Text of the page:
In 1890, the U.S. Government had a problem. With the nation’s population growing rapidly, hand-counting the results was proving impractical—the 1880 census took a full 7 years to tabulate. Policymakers worried that the 1890 census wouldn’t even be counted by 1900, making reapportionment of congressional seats—as required by the Constitution—impossible.
Enter the Buffalo, New York, native Herman Hollerith. The engineer was pondering this very problem in the early 1880s when, on a train, his eyes fell upon a conductor’s punch card. Hollerith’s work over the next decade eventually led to the groundbreaking invention of the punch card tabulating machine, installed in a federal government office for the very first time on this day in 1888.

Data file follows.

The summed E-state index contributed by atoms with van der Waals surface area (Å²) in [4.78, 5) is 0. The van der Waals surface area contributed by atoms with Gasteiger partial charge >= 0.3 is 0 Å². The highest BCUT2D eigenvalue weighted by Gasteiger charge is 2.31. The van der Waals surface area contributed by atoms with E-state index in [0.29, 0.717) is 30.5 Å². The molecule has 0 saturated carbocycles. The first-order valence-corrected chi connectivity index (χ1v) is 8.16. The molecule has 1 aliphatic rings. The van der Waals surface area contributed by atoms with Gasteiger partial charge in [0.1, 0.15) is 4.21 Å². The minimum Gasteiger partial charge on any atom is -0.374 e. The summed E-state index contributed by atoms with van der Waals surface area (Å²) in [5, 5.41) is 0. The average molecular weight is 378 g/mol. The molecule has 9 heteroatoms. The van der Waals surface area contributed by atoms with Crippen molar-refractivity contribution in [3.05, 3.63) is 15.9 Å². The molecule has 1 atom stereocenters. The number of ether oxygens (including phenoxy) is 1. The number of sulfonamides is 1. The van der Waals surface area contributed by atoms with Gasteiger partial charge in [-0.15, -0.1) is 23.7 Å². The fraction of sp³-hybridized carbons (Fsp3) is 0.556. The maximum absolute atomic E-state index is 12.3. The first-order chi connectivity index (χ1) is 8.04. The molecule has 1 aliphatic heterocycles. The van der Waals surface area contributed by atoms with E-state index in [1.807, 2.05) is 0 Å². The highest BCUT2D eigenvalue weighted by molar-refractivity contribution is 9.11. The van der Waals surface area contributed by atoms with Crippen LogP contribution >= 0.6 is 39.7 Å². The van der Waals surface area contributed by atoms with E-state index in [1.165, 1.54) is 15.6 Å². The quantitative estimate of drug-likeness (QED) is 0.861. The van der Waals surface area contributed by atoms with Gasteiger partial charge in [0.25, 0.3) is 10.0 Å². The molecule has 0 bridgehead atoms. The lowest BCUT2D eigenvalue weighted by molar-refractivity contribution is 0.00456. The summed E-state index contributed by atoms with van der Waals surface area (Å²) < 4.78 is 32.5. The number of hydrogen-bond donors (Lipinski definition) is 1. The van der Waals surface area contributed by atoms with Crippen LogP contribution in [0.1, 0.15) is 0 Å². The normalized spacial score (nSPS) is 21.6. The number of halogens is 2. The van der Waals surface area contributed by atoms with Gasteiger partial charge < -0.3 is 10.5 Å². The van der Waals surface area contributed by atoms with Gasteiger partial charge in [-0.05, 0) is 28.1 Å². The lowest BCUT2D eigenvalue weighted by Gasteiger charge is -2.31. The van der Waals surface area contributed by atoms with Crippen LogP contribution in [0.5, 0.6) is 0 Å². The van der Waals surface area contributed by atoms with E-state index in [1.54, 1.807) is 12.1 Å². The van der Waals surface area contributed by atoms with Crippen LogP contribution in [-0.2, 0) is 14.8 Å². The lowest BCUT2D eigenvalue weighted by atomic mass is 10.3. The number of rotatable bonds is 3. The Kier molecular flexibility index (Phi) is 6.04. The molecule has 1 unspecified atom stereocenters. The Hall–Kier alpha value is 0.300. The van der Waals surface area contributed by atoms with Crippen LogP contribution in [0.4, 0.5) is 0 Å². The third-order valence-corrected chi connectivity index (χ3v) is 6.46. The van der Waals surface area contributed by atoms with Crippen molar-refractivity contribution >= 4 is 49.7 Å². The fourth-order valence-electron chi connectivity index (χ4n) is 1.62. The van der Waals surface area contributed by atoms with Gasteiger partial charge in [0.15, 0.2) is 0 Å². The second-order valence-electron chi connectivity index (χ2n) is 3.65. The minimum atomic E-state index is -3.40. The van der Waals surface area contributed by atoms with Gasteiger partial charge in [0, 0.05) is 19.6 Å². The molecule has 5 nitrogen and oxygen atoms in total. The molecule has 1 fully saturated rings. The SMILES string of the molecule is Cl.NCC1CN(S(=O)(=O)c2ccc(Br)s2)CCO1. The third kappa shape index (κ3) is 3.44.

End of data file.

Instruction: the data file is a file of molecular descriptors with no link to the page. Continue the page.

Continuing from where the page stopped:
“Hollerith had actually worked on the census of 1880, and he was really intrigued by the notion of trying to automate the process,” says Peggy Kidwell, curator of computing history at the American History Museum, which is home to an early version of Hollerith’s device. He began by experimenting with paper rolls that were punched with holes to represent information, but eventually settled on punch cards, which were more durable and could be fed through a counting machine more easily.